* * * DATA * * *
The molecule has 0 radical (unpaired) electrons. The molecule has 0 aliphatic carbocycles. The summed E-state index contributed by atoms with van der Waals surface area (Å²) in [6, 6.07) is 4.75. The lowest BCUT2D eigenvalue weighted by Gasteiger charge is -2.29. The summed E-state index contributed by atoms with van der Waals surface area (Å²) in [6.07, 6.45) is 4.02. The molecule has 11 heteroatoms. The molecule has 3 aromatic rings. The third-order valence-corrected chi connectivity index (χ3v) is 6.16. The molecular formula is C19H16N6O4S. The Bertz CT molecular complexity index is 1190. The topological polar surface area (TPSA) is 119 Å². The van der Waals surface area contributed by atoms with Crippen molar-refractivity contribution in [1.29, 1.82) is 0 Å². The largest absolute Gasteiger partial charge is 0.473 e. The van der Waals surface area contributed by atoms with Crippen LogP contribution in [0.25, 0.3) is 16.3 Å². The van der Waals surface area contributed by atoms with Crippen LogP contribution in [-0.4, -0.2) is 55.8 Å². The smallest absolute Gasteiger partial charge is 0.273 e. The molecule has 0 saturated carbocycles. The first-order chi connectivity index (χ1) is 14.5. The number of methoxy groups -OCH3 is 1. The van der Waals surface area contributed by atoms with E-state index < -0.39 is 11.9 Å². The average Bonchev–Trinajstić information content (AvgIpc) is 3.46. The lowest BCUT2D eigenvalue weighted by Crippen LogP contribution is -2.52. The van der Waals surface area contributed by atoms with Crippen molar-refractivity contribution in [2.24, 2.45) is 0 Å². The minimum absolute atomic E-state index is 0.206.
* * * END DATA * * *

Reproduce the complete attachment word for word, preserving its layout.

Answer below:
The molecule has 0 radical (unpaired) electrons. The molecule has 0 aliphatic carbocycles. The summed E-state index contributed by atoms with van der Waals surface area (Å²) in [6, 6.07) is 4.75. The lowest BCUT2D eigenvalue weighted by Gasteiger charge is -2.29. The summed E-state index contributed by atoms with van der Waals surface area (Å²) in [6.07, 6.45) is 4.02. The molecule has 11 heteroatoms. The molecule has 3 aromatic rings. The third-order valence-corrected chi connectivity index (χ3v) is 6.16. The molecular formula is C19H16N6O4S. The Bertz CT molecular complexity index is 1190. The topological polar surface area (TPSA) is 119 Å². The van der Waals surface area contributed by atoms with Crippen molar-refractivity contribution in [1.29, 1.82) is 0 Å². The largest absolute Gasteiger partial charge is 0.473 e. The van der Waals surface area contributed by atoms with Crippen LogP contribution in [0.25, 0.3) is 16.3 Å². The van der Waals surface area contributed by atoms with Crippen LogP contribution in [-0.4, -0.2) is 55.8 Å². The smallest absolute Gasteiger partial charge is 0.273 e. The molecule has 0 saturated carbocycles. The first-order chi connectivity index (χ1) is 14.5. The number of methoxy groups -OCH3 is 1. The van der Waals surface area contributed by atoms with E-state index < -0.39 is 11.9 Å². The average Bonchev–Trinajstić information content (AvgIpc) is 3.46. The lowest BCUT2D eigenvalue weighted by Crippen LogP contribution is -2.52. The van der Waals surface area contributed by atoms with Crippen molar-refractivity contribution in [2.24, 2.45) is 0 Å². The minimum absolute atomic E-state index is 0.206.